Sen. Ted Cruz (R-Tex.) on Monday made his first appearance in the Senate since his return from a Cancún vacation that came under fire over his decision to leave his state and constituents in crisis, using his time to criticize the Obama administration.
Cruz complained that the Justice Department under President Barack Obama had been “politicized and weaponized,” though the senator had never complained when those same charges were leveled against the Trump Justice Department.
“I do not regard myself as anything other than the lawyer for the people of the United States, and I am not the president’s lawyer. I am the United States’ lawyer,” Garland said. “And I will do everything in my power, which I believe is considerable, to fend off any effort by anyone to make prosecutions or investigations partisan or political in any way.”
During his term, President Donald Trump had openly regarded the attorney general as someone who should be loyal to him.
Cruz’s appearance in the Senate comes days after his return from Cancún. According to Centers for Disease Control and Prevention guidelines, individuals who travel internationally should get tested for the novel coronavirus three to five days after travel and stay home and self-quarantine for seven days after travel.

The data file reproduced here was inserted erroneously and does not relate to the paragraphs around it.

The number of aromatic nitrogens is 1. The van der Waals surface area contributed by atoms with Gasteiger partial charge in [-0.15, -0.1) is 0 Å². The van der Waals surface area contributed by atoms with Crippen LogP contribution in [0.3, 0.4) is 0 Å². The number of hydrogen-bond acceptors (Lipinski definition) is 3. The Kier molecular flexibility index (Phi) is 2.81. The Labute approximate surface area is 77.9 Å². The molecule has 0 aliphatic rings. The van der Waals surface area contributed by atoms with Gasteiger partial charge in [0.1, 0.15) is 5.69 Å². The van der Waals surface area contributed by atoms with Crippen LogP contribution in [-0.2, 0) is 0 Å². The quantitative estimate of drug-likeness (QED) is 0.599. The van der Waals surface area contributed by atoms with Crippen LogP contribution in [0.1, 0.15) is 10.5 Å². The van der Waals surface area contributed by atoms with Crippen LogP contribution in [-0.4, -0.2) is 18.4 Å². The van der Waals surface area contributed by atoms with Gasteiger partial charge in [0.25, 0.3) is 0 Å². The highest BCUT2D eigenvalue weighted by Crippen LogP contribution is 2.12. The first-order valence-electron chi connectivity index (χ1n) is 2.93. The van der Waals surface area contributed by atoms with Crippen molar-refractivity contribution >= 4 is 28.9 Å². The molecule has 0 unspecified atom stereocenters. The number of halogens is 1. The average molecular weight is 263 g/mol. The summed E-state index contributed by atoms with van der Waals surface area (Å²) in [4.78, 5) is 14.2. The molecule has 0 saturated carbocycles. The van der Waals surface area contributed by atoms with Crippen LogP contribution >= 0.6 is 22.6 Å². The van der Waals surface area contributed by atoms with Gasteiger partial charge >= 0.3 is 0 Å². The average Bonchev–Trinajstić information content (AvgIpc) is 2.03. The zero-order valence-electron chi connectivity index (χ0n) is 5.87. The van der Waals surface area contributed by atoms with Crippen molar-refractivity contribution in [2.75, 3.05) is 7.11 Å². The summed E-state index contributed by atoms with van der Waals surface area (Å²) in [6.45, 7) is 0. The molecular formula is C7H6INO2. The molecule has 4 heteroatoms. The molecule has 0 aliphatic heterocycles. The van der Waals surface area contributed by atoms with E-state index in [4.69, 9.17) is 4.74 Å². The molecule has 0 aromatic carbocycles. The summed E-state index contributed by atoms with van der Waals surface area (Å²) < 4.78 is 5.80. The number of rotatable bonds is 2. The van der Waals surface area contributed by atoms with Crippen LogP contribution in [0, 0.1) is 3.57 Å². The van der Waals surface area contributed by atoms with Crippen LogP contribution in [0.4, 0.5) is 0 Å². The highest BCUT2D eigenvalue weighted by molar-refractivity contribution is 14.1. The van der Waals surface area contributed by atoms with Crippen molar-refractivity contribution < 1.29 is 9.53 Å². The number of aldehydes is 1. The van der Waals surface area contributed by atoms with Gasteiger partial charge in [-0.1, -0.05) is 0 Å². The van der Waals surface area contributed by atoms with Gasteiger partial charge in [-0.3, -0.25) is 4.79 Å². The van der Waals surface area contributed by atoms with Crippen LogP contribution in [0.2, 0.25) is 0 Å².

Jessica Skaggs, a spokeswoman for Cruz, said the senator tested negative before his flight to Houston last week and again Sunday before returning to Washington “to fulfill his Senate responsibilities.”
Asked why Cruz was not quarantining at home after traveling to Mexico, Skaggs replied that Cruz was doing so for “the same reason that senators and members of Congress don’t quarantine when they fly to D.C. each week even though CDC recommends they do. He has a job to do, he’s been tested and wears a mask.”
During Monday’s hearing, Cruz brought up the Fast and Furious scandal, a sting operation using firearms sales to track drug traffickers. Obama’s attorney general, Eric H. Holder Jr., was held in contempt of Congress by the GOP majority for refusing to hand over documents related to the operation.
Cruz pressed Garland several times on the issue of partisanship and the politicization of the Justice Department, citing examples only from the Obama years, including the surveillance of some Trump aides over possible collusion with Russia.
“The only basis for targeting has to be evidence of the risk of a foreign intelligence problem or of a criminal problem. And that is a nonpartisan issue,” Garland said. “That is a question of objective facts and law. And it can never be an effort to help one party or another party in politics, in investigations and prosecutions. There is no party. The department is an independent, nonpartisan actor, and that’s my job to ensure that that’s the case.”